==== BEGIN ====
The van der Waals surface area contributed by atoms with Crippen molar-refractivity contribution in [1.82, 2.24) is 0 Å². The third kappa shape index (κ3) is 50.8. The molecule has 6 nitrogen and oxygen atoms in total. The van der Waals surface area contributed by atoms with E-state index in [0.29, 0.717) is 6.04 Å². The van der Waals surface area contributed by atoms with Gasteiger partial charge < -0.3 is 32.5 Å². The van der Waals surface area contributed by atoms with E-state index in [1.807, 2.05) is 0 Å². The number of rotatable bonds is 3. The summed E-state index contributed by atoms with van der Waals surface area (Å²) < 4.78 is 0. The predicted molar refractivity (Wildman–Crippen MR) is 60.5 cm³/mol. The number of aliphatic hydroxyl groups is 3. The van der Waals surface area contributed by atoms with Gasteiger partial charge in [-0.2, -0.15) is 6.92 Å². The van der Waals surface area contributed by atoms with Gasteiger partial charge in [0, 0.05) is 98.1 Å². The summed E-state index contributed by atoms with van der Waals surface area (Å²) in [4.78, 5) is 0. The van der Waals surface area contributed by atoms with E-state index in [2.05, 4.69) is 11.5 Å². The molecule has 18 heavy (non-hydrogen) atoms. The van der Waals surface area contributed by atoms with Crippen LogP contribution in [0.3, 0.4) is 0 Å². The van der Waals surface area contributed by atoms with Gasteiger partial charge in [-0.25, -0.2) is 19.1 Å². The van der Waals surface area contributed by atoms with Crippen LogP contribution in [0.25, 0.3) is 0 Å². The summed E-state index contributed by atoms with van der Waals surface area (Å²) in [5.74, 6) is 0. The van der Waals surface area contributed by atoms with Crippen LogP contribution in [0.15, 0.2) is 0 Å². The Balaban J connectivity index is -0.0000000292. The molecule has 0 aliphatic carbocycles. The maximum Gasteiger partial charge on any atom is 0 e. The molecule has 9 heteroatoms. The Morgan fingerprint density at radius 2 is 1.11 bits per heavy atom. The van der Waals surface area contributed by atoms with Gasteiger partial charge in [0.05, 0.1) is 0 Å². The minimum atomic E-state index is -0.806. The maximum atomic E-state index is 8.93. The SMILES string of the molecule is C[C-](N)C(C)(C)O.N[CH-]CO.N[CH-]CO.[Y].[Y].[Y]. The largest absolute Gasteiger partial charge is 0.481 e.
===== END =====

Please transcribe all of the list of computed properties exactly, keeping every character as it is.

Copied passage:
The van der Waals surface area contributed by atoms with Crippen molar-refractivity contribution in [1.82, 2.24) is 0 Å². The third kappa shape index (κ3) is 50.8. The molecule has 6 nitrogen and oxygen atoms in total. The van der Waals surface area contributed by atoms with E-state index in [0.29, 0.717) is 6.04 Å². The van der Waals surface area contributed by atoms with Gasteiger partial charge < -0.3 is 32.5 Å². The van der Waals surface area contributed by atoms with E-state index in [1.807, 2.05) is 0 Å². The number of rotatable bonds is 3. The summed E-state index contributed by atoms with van der Waals surface area (Å²) < 4.78 is 0. The predicted molar refractivity (Wildman–Crippen MR) is 60.5 cm³/mol. The number of aliphatic hydroxyl groups is 3. The van der Waals surface area contributed by atoms with Gasteiger partial charge in [-0.2, -0.15) is 6.92 Å². The van der Waals surface area contributed by atoms with Gasteiger partial charge in [0, 0.05) is 98.1 Å². The summed E-state index contributed by atoms with van der Waals surface area (Å²) in [4.78, 5) is 0. The van der Waals surface area contributed by atoms with E-state index in [2.05, 4.69) is 11.5 Å². The molecule has 18 heavy (non-hydrogen) atoms. The van der Waals surface area contributed by atoms with Crippen LogP contribution in [0.3, 0.4) is 0 Å². The van der Waals surface area contributed by atoms with Gasteiger partial charge in [-0.25, -0.2) is 19.1 Å². The van der Waals surface area contributed by atoms with Crippen LogP contribution in [0.25, 0.3) is 0 Å². The summed E-state index contributed by atoms with van der Waals surface area (Å²) in [5.74, 6) is 0. The van der Waals surface area contributed by atoms with Crippen LogP contribution in [0.15, 0.2) is 0 Å². The Balaban J connectivity index is -0.0000000292. The molecule has 0 aliphatic carbocycles. The maximum Gasteiger partial charge on any atom is 0 e. The molecule has 9 heteroatoms. The Morgan fingerprint density at radius 2 is 1.11 bits per heavy atom. The van der Waals surface area contributed by atoms with Gasteiger partial charge in [0.05, 0.1) is 0 Å². The minimum atomic E-state index is -0.806. The maximum atomic E-state index is 8.93. The SMILES string of the molecule is C[C-](N)C(C)(C)O.N[CH-]CO.N[CH-]CO.[Y].[Y].[Y]. The largest absolute Gasteiger partial charge is 0.481 e.